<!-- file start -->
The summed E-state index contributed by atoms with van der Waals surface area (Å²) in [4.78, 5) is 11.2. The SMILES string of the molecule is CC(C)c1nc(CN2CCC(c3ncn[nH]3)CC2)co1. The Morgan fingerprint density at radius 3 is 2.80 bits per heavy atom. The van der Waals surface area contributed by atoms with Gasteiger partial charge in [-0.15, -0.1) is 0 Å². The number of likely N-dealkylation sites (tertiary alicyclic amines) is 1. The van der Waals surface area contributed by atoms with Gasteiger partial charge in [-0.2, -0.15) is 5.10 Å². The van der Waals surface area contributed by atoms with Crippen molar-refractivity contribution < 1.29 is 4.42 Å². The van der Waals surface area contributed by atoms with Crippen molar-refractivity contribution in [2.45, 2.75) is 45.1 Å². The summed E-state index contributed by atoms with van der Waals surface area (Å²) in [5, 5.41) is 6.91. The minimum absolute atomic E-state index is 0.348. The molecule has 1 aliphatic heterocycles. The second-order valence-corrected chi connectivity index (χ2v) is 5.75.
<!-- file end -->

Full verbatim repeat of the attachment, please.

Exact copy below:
The summed E-state index contributed by atoms with van der Waals surface area (Å²) in [4.78, 5) is 11.2. The SMILES string of the molecule is CC(C)c1nc(CN2CCC(c3ncn[nH]3)CC2)co1. The Morgan fingerprint density at radius 3 is 2.80 bits per heavy atom. The van der Waals surface area contributed by atoms with Gasteiger partial charge in [-0.15, -0.1) is 0 Å². The number of likely N-dealkylation sites (tertiary alicyclic amines) is 1. The van der Waals surface area contributed by atoms with Gasteiger partial charge in [-0.2, -0.15) is 5.10 Å². The van der Waals surface area contributed by atoms with Crippen molar-refractivity contribution < 1.29 is 4.42 Å². The van der Waals surface area contributed by atoms with Crippen molar-refractivity contribution in [2.45, 2.75) is 45.1 Å². The summed E-state index contributed by atoms with van der Waals surface area (Å²) in [5, 5.41) is 6.91. The minimum absolute atomic E-state index is 0.348. The molecule has 1 aliphatic heterocycles. The second-order valence-corrected chi connectivity index (χ2v) is 5.75.